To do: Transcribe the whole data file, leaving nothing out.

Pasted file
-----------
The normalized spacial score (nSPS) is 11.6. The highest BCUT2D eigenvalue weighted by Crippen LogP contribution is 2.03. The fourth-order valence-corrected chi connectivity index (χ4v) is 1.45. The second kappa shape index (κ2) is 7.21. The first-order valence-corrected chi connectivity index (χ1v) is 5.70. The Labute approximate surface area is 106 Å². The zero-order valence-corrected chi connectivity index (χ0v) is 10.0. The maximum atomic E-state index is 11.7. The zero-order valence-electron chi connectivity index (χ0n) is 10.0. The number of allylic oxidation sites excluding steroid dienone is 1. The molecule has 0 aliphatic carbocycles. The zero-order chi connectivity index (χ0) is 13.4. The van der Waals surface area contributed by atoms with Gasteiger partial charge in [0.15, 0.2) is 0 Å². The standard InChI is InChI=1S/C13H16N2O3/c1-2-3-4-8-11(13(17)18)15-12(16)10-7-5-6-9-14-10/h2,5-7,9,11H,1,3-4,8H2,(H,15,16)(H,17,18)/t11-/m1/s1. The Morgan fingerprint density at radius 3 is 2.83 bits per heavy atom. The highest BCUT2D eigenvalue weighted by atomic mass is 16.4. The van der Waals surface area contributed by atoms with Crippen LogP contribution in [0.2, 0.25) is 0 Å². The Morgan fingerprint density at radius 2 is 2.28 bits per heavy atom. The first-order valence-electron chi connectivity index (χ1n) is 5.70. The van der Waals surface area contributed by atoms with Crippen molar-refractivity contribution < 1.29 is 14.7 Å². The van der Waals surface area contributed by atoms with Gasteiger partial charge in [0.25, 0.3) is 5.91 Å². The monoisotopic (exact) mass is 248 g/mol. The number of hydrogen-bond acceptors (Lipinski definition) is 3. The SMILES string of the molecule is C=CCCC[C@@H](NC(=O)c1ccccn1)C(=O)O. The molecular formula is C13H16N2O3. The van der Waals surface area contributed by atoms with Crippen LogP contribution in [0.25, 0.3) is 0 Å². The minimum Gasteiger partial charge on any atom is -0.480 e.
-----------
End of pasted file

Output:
The normalized spacial score (nSPS) is 11.6. The highest BCUT2D eigenvalue weighted by Crippen LogP contribution is 2.03. The fourth-order valence-corrected chi connectivity index (χ4v) is 1.45. The second kappa shape index (κ2) is 7.21. The first-order valence-corrected chi connectivity index (χ1v) is 5.70. The Labute approximate surface area is 106 Å². The zero-order valence-corrected chi connectivity index (χ0v) is 10.0. The maximum atomic E-state index is 11.7. The zero-order valence-electron chi connectivity index (χ0n) is 10.0. The number of allylic oxidation sites excluding steroid dienone is 1. The molecule has 0 aliphatic carbocycles. The zero-order chi connectivity index (χ0) is 13.4. The van der Waals surface area contributed by atoms with Gasteiger partial charge in [0.15, 0.2) is 0 Å². The standard InChI is InChI=1S/C13H16N2O3/c1-2-3-4-8-11(13(17)18)15-12(16)10-7-5-6-9-14-10/h2,5-7,9,11H,1,3-4,8H2,(H,15,16)(H,17,18)/t11-/m1/s1. The Morgan fingerprint density at radius 3 is 2.83 bits per heavy atom. The highest BCUT2D eigenvalue weighted by atomic mass is 16.4. The van der Waals surface area contributed by atoms with Crippen LogP contribution in [0.2, 0.25) is 0 Å². The Morgan fingerprint density at radius 2 is 2.28 bits per heavy atom. The first-order valence-electron chi connectivity index (χ1n) is 5.70. The van der Waals surface area contributed by atoms with Crippen molar-refractivity contribution < 1.29 is 14.7 Å². The van der Waals surface area contributed by atoms with Gasteiger partial charge in [0.25, 0.3) is 5.91 Å². The monoisotopic (exact) mass is 248 g/mol. The number of hydrogen-bond acceptors (Lipinski definition) is 3. The SMILES string of the molecule is C=CCCC[C@@H](NC(=O)c1ccccn1)C(=O)O. The molecular formula is C13H16N2O3. The van der Waals surface area contributed by atoms with Crippen LogP contribution in [0.25, 0.3) is 0 Å². The minimum Gasteiger partial charge on any atom is -0.480 e.